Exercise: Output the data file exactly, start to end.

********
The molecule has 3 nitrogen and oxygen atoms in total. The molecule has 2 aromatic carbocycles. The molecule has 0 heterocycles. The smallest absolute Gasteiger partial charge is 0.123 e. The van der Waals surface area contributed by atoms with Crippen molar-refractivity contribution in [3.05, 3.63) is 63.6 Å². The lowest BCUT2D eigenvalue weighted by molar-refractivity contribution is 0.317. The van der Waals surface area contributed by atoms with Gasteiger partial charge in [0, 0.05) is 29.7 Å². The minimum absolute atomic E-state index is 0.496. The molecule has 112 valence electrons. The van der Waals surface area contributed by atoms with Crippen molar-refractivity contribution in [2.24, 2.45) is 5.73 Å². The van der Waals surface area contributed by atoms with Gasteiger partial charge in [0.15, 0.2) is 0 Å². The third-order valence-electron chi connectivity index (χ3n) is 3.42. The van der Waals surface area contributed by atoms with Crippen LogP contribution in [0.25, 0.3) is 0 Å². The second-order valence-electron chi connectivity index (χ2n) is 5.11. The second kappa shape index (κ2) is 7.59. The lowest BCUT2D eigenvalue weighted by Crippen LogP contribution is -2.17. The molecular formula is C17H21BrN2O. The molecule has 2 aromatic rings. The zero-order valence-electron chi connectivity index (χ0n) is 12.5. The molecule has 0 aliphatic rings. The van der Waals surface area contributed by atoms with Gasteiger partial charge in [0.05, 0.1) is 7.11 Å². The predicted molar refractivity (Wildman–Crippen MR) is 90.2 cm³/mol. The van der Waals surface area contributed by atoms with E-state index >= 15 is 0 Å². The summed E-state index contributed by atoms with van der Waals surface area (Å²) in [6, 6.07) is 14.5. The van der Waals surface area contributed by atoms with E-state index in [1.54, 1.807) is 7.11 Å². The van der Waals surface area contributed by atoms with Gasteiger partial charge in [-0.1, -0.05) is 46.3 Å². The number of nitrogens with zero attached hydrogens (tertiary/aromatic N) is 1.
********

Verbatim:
The molecule has 3 nitrogen and oxygen atoms in total. The molecule has 2 aromatic carbocycles. The molecule has 0 heterocycles. The smallest absolute Gasteiger partial charge is 0.123 e. The van der Waals surface area contributed by atoms with Crippen molar-refractivity contribution in [3.05, 3.63) is 63.6 Å². The lowest BCUT2D eigenvalue weighted by molar-refractivity contribution is 0.317. The van der Waals surface area contributed by atoms with Gasteiger partial charge in [0, 0.05) is 29.7 Å². The minimum absolute atomic E-state index is 0.496. The molecule has 112 valence electrons. The van der Waals surface area contributed by atoms with Crippen molar-refractivity contribution in [2.24, 2.45) is 5.73 Å². The van der Waals surface area contributed by atoms with Gasteiger partial charge in [0.15, 0.2) is 0 Å². The third-order valence-electron chi connectivity index (χ3n) is 3.42. The van der Waals surface area contributed by atoms with Crippen LogP contribution in [0.25, 0.3) is 0 Å². The second-order valence-electron chi connectivity index (χ2n) is 5.11. The second kappa shape index (κ2) is 7.59. The lowest BCUT2D eigenvalue weighted by Crippen LogP contribution is -2.17. The molecular formula is C17H21BrN2O. The molecule has 2 aromatic rings. The zero-order valence-electron chi connectivity index (χ0n) is 12.5. The molecule has 0 aliphatic rings. The van der Waals surface area contributed by atoms with Gasteiger partial charge in [0.05, 0.1) is 7.11 Å². The predicted molar refractivity (Wildman–Crippen MR) is 90.2 cm³/mol. The van der Waals surface area contributed by atoms with E-state index >= 15 is 0 Å². The summed E-state index contributed by atoms with van der Waals surface area (Å²) in [6, 6.07) is 14.5. The van der Waals surface area contributed by atoms with E-state index in [1.54, 1.807) is 7.11 Å². The van der Waals surface area contributed by atoms with Gasteiger partial charge in [-0.1, -0.05) is 46.3 Å². The number of nitrogens with zero attached hydrogens (tertiary/aromatic N) is 1.